The New York City Council is set to introduce legislation on Thursday that requires the city to use open space for outdoor dining during the coronavirus pandemic. Restaurants and bars have now been closed for in-person service for over two months because of the state’s “pause” order that shuttered all nonessential businesses. And while takeout and delivery options remain available, the restaurant industry has taken a tremendous hit, with many longtime restaurants forced to close permanently.
Photo: Louise Ma / WNYC via Flickr Creative Commmons
When the state closed all restaurants and bars in March except for takeout service, the New York State Liquor Authority legalized to-go alcoholic beverages, including wine and liquor, for the first time. A state official wants to make the temporary law change permanent. State Sen. Brad Hoylman on Thursday introduced legislation that would let bars and restaurants continue to serve wine, beer, and cocktails for take-out and delivery for at least two years after the state of emergency ends.
Illustration by the Rockwell Group
The idea to turn New York City streets and sidewalks into space for al fresco dining when restaurants can eventually reopen has been supported by local officials, small businesses, and even architects. Designer David Rockwell and his firm the Rockwell Group have put together a template for ways to use outdoor space for restaurant use while maintaining safe and socially distant conditions.
The New York City Council on Wednesday passed legislation that temporarily caps the commission third-party delivery services are allowed to charge restaurants during the coronavirus pandemic. The bill sponsored by Council Member Francisco Moya restricts commission fees charged by apps like Grubhub and Uber Eats at 20 percent during any state of emergency and 90 days following. The legislation comes as the city’s restaurants struggle to survive during COVID-19, with the state’s “pause order” forcing businesses to rely on take-out and delivery orders.
While you can’t support your favorite Mexican restaurant in-person on Cinco de Mayo this year, many eateries remain open for take-out and delivery orders to keep the party going at home. And with the holiday landing on Taco Tuesday, restaurants are especially stepping up their game, offering everything from margarita pitchers and frozen cocktails to DIY taco kits and fiesta boxes.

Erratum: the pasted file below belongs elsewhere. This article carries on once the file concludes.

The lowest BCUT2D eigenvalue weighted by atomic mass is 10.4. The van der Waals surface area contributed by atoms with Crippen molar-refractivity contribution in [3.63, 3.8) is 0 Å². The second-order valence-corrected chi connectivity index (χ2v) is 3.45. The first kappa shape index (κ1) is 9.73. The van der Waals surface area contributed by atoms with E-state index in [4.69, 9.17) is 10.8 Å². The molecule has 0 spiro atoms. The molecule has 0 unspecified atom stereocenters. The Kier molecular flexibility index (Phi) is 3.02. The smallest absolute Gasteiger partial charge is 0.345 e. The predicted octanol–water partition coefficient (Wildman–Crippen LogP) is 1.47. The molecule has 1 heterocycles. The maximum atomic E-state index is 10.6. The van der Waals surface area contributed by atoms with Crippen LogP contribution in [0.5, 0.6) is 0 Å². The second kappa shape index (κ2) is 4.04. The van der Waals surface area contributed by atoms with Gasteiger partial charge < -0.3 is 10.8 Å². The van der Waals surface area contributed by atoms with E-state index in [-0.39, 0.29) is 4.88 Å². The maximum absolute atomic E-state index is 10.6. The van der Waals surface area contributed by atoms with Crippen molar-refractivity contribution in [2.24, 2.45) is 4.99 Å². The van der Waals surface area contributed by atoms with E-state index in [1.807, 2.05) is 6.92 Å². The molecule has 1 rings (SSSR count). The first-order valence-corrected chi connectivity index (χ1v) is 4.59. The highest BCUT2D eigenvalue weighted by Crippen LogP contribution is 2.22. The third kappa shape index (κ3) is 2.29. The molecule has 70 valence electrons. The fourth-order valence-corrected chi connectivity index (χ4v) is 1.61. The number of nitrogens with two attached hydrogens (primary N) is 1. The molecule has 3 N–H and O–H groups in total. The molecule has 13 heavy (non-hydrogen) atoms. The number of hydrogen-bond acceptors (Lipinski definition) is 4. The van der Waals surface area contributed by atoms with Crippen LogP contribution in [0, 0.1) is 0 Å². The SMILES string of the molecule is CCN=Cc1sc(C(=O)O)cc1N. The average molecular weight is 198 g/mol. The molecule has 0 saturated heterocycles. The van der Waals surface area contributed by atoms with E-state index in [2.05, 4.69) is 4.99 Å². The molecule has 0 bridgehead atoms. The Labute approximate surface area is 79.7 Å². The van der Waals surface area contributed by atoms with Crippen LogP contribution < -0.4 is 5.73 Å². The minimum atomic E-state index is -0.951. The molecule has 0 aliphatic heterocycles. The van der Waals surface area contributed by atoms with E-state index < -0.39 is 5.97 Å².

We all want to support the small businesses in our New York neighborhoods during this difficult time. But sometimes it’s hard to keep track of which stores and restaurants are currently open. A number of local websites and organizations have created easy-to-use search engines and interactive maps that provide information on open businesses.
Coogan’s Restaurant in Washington Heights, via CityRealty
An iconic Irish pub is closing its doors after 35 years in Washington Heights because of the coronavirus pandemic. The owners of Coogan’s restaurant and bar, located on Broadway between 168th and 169th Streets, announced on Monday “a fond farewell” in a Facebook post. “Ironically, this past March 17 would be the last time Coogan’s closed its doors,” owners Dave Hunt, Tess O’Connor McDade, and Peter Walsh wrote. “We had hoped to open them again but sadly that is not possible.”
A local nonprofit is helping more than two dozen New York City restaurants stay open amid mass coronavirus-related closures. Last month, Rethink Food NYC launched a “Restaurant Response” program that partners with restaurants in need of financial support and provides free or subsidized food to New Yorkers in need. As part of the program, the nonprofit will award 30 New York City restaurants a grant of up to $40,000 to help make 24,000 meals in total per day.
It’s officially the dog days of summer. This week, New Yorkers can dine out with their four-legged friends at a number of restaurants during the city’s first-ever Dog Restaurant Week. Hosted by Petminded, an organization that helps owners travel with pets, the weeklong event includes special promotions at more than a dozen dog-friendly restaurants across the city.
Automat by Berenice Abbott, 1936
In the 1930s, ‘40s, and ‘50s Automats were a New York City dining staple for a hard-working lunch crowd, a modernist icon for a boundless machine-age future. At their height there were over three dozen in the city, serving 800,000 people a day. And nearly everyone who actually experienced Automats in their heyday says the same thing: They never forgot the thrill of being a kid at the Automat.
Created by Joseph Horn and Frank Hardart in Philadelphia in 1902, coin-operated Automats were lovingly-designed Art Deco temples to modern efficiency. Sleek steel and glass vending machine grids displayed sandwiches and main dishes as well as desserts and sides, each in their own little boxes, square and even, clean and well-lit. You put a coin in the slot, opened the door and removed your food—which was reportedly quite good, as the founders took terrific pride in their craft.